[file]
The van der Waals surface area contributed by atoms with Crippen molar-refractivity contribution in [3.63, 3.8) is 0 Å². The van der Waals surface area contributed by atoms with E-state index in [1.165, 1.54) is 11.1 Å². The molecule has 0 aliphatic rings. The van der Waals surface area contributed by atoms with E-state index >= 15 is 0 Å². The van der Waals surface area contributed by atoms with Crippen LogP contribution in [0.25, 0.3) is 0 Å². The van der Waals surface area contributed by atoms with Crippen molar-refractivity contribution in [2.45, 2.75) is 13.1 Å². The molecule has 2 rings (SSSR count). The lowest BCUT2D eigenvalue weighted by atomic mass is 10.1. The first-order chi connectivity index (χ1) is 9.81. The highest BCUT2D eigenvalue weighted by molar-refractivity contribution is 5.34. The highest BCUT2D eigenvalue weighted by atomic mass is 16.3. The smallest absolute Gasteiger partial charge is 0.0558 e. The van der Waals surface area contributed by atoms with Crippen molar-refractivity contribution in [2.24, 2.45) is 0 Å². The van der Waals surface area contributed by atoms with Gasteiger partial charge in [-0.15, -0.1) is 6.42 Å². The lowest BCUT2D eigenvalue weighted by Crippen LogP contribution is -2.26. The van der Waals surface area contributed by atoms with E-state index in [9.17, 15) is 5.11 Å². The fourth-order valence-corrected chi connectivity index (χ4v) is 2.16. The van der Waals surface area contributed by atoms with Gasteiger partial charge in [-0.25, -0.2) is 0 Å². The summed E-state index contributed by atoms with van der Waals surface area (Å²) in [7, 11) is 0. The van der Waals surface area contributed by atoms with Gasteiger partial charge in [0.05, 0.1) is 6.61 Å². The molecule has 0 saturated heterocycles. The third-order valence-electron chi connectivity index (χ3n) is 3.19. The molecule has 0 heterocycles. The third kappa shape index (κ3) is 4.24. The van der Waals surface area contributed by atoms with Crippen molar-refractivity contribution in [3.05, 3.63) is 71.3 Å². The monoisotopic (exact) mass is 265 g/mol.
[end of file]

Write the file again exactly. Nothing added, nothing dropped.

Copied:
The van der Waals surface area contributed by atoms with Crippen molar-refractivity contribution in [3.63, 3.8) is 0 Å². The van der Waals surface area contributed by atoms with E-state index in [1.165, 1.54) is 11.1 Å². The molecule has 0 aliphatic rings. The van der Waals surface area contributed by atoms with E-state index >= 15 is 0 Å². The van der Waals surface area contributed by atoms with Crippen LogP contribution in [0.25, 0.3) is 0 Å². The van der Waals surface area contributed by atoms with Crippen molar-refractivity contribution in [2.45, 2.75) is 13.1 Å². The molecule has 2 rings (SSSR count). The lowest BCUT2D eigenvalue weighted by atomic mass is 10.1. The first-order chi connectivity index (χ1) is 9.81. The highest BCUT2D eigenvalue weighted by molar-refractivity contribution is 5.34. The highest BCUT2D eigenvalue weighted by atomic mass is 16.3. The smallest absolute Gasteiger partial charge is 0.0558 e. The van der Waals surface area contributed by atoms with Crippen molar-refractivity contribution in [2.24, 2.45) is 0 Å². The van der Waals surface area contributed by atoms with Gasteiger partial charge in [-0.15, -0.1) is 6.42 Å². The lowest BCUT2D eigenvalue weighted by Crippen LogP contribution is -2.26. The van der Waals surface area contributed by atoms with E-state index in [9.17, 15) is 5.11 Å². The fourth-order valence-corrected chi connectivity index (χ4v) is 2.16. The van der Waals surface area contributed by atoms with Gasteiger partial charge in [-0.25, -0.2) is 0 Å². The summed E-state index contributed by atoms with van der Waals surface area (Å²) in [7, 11) is 0. The van der Waals surface area contributed by atoms with Gasteiger partial charge in [0.05, 0.1) is 6.61 Å². The molecule has 0 saturated heterocycles. The third-order valence-electron chi connectivity index (χ3n) is 3.19. The molecule has 0 heterocycles. The third kappa shape index (κ3) is 4.24. The van der Waals surface area contributed by atoms with Crippen molar-refractivity contribution in [3.05, 3.63) is 71.3 Å². The monoisotopic (exact) mass is 265 g/mol.